MOVIE REVIEW: Fruitvale Station

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Film: Fruitvale Station
Starring: Michael B. Jordan
Directed by: Ryan Coogler

If there is one indie film poised to make a big splash when awards season picks up, it’s Sundance favorite Fruitvale Station. Based on the true story of a young black man shot by a police officer on New Year’s Eve, the film captures a type of situation our society finds itself dealing with all too often, and in doing so makes itself one of the most important films of 2013.

Michael B. Jordan stars as Oscar Grant, which is the actual name of the person whose life story inspired the film. He is a 22-year-old two time convicted felon from Oakland California, and when the film opens midnight has just passed on the morning of December 31, 2008. Oscar lives with his girlfriend and the daughter they share and has had to rely on drug sales to keep their small family afloat. He wants to do better, and in the opening moments of the film emphasizes this desire to his girlfriend, but unfortunately for Oscar Grant life has other plans.

As the story digs in, viewers follow Oscar’s journey on what will eventually become the last day of his life. They see him struggle to find a real job, deal with memories of his life in prison, and generally do whatever he can to take a positive step forward in life. He knows he’s not in the best situation, but he holds his head high, does right by his family, and from what we’re shown seems like an all-round upstanding member of society. He wants better and is no longer willing to break the law to do so.

Once night falls, however, the day of progress is derailed when an unexpected twist in the evening’s events leads down a terrible path. Oscar finds himself in a situation he never expected, and after an altercation with another individual he finds himself being questioned alongside his friends on the platform of Fruitvale Station. He knows he may be wrong for fighting, but is aware that no actual laws were broke. He believes freedom will soon come, but unfortunately that is not the case.

Jordan shines as Oscar Grant, and his performance will likely earn a number of nomination (and possibly awards) when the end of the year rolls around. That said, his success is owed in part to the fantastic support offered by Melonie Diaz, Octavia Spencer, and Kevin Durand. Each plays only a minor role in comparison to Jordan, but the way his life impacts theirs, not to mention their response to that impact, is part of what makes this movie so great. If a film is only as strong as its weakest link, Fruitvale Station is tougher than steel.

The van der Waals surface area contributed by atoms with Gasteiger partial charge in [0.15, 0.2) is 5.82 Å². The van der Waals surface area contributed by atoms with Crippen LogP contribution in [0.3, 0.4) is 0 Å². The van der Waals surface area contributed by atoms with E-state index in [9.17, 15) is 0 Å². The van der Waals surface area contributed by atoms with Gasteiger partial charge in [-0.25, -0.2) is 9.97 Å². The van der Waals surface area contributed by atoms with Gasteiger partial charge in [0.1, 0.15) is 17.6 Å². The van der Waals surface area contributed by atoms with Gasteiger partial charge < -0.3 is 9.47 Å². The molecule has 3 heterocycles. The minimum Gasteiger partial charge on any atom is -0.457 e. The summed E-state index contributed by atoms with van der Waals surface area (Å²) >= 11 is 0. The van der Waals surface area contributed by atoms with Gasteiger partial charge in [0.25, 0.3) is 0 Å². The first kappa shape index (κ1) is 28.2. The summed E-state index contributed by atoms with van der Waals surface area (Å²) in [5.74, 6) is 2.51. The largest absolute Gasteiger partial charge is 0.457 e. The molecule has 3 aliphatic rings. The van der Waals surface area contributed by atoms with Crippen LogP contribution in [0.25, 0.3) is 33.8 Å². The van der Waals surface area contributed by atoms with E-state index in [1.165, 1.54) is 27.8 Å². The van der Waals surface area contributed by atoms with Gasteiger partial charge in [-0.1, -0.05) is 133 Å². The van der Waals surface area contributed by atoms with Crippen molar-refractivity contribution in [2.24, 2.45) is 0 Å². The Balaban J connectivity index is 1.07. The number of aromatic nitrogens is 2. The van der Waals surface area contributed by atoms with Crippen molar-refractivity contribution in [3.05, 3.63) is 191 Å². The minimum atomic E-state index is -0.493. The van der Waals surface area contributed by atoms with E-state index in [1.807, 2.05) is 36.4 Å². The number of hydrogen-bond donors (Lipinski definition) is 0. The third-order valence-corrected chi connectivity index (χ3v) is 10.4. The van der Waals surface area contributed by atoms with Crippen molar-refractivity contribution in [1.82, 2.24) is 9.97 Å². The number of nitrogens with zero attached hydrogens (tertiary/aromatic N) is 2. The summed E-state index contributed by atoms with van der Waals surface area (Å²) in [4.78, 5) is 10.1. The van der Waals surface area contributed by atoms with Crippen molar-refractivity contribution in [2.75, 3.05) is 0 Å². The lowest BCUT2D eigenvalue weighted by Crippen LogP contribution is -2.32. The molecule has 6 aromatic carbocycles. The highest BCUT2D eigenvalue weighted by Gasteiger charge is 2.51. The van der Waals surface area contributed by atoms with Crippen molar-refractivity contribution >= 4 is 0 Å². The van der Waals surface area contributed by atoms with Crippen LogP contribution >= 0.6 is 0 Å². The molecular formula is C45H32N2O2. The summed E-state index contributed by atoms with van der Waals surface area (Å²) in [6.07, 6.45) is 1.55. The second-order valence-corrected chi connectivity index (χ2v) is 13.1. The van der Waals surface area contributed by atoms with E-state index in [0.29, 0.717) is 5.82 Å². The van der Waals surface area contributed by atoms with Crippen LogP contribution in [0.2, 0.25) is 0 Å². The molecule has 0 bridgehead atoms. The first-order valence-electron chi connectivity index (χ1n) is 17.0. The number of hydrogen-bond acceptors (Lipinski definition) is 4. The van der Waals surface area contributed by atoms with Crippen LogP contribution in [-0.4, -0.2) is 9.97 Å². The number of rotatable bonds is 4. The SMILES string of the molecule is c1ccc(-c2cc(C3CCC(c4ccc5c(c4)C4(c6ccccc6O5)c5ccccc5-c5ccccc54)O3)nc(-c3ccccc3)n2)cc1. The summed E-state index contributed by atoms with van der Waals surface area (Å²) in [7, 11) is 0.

There have been a number of films over the years that attempted to capture the discrimination shown by members of the police force when dealing with individuals from ethnic background different than theirs, but it has been decades since a film met that goal with a passion quite like that shown throughout Fruitvale Station. Though you know from the opening minutes what fate lies ahead for young Oscar Grant, you cannot help becoming completely engaged in his world. You connect with his struggle, cheering for him as he takes steps to better the life of his family, and when things take a turn for the worse your heart crumples like discarded paper faster than you would ever believe. It doesn’t matter that you know the truth going in because seeing it played out on the big screen is an emotional event al its own that does not have a close second. People in my screening wept, myself and my date included, while others cursed at the characters on screen for their unlawful actions. Both reactions are exactly what filmmakers were going for, and with that in mind I have to say they’ve succeeded with flying colors.

Score: A

Review written by: James Shotwell (Follow him on Twitter)

James Shotwell

James Shotwell is the founder of Under The Gun Review. He loves writing about music and movies almost as much as he loves his two fat cats. He's also the co-founder of Antique Records and the Marketing Coordinator for Haulix. You should probably follow him on Twitter.

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